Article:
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The parents' guide to what's in this movie.
What parents need to know
Parents need to know that What Men Want -- a gender-flipped take on the 2000 Mel Gibson comedy What Women Want -- is a fairly raunchy comedy about a woman (Taraji P. Henson) who suddenly gains the ability to hear men's thoughts. Characters drink (sometimes too much), and an unwitting woman is served psychedelic "tea" that has marijuana and ecstasy in it (played for laughs). Another character sells marijuana illegally, and a doctor uses cocaine at work (he gets clean by the movie's end); a background character smokes a cigar. While there's no graphic nudity -- characters are covered by sheets or wearing underwear -- sex scenes include eyebrow-raising movements and noises, and a woman chokes, pushes, and slaps a man during sex while in pursuit of a climax (also played for laughs). It's suggested that characters have grown positively when they agree to "share" sexual pleasure with each other. In one scene, a woman forcefully kisses a (willing) man; it ends with him wearing black BDSM gear on a swing. Language is also salty and frequent; expect to hear "f--k," "s--t," and more. Women, including a main character in her late 40s, take strong, central roles and are unashamed about being powerful and sexual. Parents and children have supportive relationships, and there are themes of communication and empathy.
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Sex: At a wedding. There is discussion about a man s... Continue reading
What's the story?
At the sports agency she works at, Ali Davis (Taraji P. Henson) is surrounded by male colleagues all day long -- yet a crushing career blow has convinced her that she doesn't understand WHAT MEN WANT. But when a bonk on the head and a session with a mysterious, psychedelic tea-bearing psychic named Sister (a game and wild-eyed Erykah Badu) coincide, Ali suddenly gains the ability to hear men's private thoughts. Now that she knows exactly what the men in her life are thinking, she hopes to use her new powers to sign hot new NBA draft pick Jamal Barry (Shane Paul McGhie), despite meddling from his temperamental father, Joe (Tracy Morgan), and secure the partnership that's rightfully hers.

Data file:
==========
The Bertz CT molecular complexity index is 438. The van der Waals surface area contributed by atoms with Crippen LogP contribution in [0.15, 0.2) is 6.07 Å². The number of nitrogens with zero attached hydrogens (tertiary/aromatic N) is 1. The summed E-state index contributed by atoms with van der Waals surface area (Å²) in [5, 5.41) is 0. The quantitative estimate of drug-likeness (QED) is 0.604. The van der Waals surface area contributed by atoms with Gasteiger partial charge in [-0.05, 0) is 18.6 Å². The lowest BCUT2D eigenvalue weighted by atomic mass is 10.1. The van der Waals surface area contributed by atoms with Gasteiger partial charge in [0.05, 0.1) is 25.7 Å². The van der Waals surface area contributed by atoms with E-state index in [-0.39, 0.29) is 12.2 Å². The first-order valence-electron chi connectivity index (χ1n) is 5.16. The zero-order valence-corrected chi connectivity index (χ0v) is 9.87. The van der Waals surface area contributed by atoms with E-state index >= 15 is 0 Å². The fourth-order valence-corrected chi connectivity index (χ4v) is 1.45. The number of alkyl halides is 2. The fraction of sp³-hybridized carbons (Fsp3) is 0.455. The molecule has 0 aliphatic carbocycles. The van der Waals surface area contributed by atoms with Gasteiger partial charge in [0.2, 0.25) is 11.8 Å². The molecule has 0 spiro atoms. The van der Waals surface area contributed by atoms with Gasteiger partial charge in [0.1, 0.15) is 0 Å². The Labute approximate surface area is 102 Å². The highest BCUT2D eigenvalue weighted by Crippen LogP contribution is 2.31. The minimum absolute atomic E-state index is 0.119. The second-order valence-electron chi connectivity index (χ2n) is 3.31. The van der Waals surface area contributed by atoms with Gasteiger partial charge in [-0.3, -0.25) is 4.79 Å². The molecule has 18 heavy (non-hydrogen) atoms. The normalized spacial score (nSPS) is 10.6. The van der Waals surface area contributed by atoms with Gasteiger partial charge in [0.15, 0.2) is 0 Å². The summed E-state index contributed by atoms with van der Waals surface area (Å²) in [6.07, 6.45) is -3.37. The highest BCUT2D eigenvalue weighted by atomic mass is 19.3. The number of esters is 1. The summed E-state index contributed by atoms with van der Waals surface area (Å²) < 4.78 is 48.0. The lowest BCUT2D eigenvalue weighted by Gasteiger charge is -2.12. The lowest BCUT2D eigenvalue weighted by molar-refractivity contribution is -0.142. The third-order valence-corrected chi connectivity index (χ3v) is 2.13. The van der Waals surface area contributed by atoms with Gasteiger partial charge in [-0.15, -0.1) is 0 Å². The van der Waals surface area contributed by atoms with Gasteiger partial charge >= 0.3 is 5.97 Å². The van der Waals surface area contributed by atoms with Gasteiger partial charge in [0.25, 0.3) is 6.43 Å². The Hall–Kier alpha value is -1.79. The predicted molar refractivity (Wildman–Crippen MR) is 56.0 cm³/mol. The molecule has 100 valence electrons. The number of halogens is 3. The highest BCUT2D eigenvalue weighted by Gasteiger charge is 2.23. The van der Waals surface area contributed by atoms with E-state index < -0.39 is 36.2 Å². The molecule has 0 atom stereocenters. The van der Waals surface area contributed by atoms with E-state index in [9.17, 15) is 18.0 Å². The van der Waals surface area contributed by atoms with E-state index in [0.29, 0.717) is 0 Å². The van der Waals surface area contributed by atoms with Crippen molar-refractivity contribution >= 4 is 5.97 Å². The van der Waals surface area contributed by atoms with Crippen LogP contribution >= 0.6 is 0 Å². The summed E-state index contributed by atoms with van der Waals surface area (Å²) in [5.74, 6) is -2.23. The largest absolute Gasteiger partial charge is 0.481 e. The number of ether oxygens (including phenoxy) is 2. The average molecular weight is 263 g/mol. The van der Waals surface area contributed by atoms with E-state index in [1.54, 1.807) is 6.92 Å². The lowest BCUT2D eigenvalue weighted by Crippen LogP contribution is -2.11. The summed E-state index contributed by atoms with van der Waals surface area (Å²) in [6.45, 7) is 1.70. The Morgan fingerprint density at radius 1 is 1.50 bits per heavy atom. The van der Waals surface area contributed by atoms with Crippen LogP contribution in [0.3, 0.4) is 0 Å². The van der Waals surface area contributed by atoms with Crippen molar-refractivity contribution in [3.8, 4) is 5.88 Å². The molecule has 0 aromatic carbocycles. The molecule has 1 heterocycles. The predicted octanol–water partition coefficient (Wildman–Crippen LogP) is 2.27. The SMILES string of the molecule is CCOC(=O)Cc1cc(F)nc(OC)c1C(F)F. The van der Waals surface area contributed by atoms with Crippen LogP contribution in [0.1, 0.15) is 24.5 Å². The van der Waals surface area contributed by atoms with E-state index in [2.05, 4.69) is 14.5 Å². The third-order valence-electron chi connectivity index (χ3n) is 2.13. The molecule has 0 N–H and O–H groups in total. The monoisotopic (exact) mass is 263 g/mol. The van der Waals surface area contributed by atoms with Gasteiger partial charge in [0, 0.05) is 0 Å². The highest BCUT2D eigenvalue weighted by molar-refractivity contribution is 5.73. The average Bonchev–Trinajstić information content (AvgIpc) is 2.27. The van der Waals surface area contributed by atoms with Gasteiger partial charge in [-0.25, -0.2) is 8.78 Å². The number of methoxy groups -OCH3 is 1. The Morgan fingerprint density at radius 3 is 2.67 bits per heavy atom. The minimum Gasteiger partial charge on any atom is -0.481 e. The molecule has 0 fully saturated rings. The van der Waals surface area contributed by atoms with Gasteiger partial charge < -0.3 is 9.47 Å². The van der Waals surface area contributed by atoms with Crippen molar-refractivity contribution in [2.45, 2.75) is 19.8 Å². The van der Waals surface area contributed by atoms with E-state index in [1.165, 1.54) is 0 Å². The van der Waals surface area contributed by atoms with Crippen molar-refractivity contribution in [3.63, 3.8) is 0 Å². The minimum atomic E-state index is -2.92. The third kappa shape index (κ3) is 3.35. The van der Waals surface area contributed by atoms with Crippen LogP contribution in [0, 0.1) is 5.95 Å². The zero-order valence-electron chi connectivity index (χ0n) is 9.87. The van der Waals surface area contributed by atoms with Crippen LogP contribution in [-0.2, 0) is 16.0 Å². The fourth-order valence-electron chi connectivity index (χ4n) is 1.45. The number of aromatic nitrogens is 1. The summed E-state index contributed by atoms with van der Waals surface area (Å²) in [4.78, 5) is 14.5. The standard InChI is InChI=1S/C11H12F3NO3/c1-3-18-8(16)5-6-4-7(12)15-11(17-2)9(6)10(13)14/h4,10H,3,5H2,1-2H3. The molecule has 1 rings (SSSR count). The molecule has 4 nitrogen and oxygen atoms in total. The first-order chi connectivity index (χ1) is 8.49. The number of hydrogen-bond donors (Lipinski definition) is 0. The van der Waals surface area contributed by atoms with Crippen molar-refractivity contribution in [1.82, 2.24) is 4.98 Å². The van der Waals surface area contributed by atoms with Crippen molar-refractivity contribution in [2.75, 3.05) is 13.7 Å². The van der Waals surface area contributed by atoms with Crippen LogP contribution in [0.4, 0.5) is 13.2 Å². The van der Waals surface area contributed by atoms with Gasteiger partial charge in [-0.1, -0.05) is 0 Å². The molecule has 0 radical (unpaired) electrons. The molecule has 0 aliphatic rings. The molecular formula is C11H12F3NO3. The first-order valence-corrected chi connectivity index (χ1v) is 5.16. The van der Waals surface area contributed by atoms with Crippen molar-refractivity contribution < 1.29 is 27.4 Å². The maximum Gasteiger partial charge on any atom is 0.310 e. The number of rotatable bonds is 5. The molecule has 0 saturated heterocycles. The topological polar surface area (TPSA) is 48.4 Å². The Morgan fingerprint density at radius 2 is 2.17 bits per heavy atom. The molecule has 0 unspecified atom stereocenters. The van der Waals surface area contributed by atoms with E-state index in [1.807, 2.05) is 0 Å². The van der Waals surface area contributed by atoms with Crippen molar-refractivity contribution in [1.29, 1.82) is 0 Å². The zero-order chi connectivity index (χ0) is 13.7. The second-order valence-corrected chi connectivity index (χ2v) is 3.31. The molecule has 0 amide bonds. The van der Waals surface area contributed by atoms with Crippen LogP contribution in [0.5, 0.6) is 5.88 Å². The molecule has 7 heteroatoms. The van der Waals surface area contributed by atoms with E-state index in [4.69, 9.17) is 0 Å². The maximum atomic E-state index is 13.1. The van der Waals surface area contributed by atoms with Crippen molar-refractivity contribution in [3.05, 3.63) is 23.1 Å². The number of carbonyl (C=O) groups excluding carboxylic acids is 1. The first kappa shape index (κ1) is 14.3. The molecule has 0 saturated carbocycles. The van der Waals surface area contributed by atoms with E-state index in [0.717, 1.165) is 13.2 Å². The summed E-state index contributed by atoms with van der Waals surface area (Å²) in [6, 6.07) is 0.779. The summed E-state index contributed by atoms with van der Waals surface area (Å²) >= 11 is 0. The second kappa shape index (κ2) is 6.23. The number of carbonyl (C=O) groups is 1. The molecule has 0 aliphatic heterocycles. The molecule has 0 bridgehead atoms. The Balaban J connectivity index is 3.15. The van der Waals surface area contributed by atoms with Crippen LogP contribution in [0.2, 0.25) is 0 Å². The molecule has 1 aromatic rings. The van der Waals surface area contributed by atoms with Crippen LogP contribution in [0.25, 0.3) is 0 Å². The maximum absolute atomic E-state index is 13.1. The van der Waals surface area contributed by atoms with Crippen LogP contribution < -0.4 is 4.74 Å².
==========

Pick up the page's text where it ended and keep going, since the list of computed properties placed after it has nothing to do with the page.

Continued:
Is it any good?
Viewers will know right away where this formulaic comedy is headed, but that doesn't mean there aren't pleasures to be found along the way. Chief among them: Henson knows her way around a punchline, and it's a kick to see her cast in a comedic role. Dressed in her trademark no-nonsense jackets and suits, her Ali is enviously confident in the man's world of the upscale Atlanta sports agency she works for -- that is, until she's passed over for a partnership and told by her just-shy-of-contemptuous boss that she doesn't "connect well with men" and should "stay in her own lane." Anyone who's ever seen a sisters-are-doing-it-for-themselves female revenge fantasy knows what's coming next: comeuppance for those who done her wrong -- and, after some forgivable missteps, ultimate triumph.
The setup is, of course, catnip for the type of viewer this movie clearly hopes to attract: girlfriend groups who will cheer as Ali rises to the top, thanks to her trademark mix of savvy and pluck, and the (thankfully temporary) powers she gains from Sister. What Men Want hits all the beats you expect: First, Ali has to learn how to balance power and sensitivity at work, then, to show she sincerely cares about her (clumsily characterized) girlfriend group and (shoehorned-in) love interest, Will (Aldis Hodge). The emotional moments aren't earned, but they pass by quickly enough that viewers can ignore them in favor of this movie's real, irritatingly rare treat: watching a smart, confident woman in her 40s get what's coming to her, in all the best ways. As an icon that fed-up women can connect to, Henson is perfect, even if this particular movie isn't.
Talk to your kids about ...
Families can talk about how drinking, drug use, and other over-the-top behavior are depicted in What Men Want. Is the film glamorizing any of this? Do characters face realistic consequences for their actions? Why does that matter?
- In theaters: February 8, 2019
- On DVD or streaming: May 7, 2019
- Cast: Taraji P. Henson, Wendi McLendon-Covey, Brian Bosworth
- Director: Adam Shankman
- Studio: Paramount Pictures
- Genre: Comedy
- Character strengths: Communication, Empathy
- Run time: 117 minutes
- MPAA rating: R
- MPAA explanation: language and sexual content throughout, and some drug material
- Last updated: July 16, 2020
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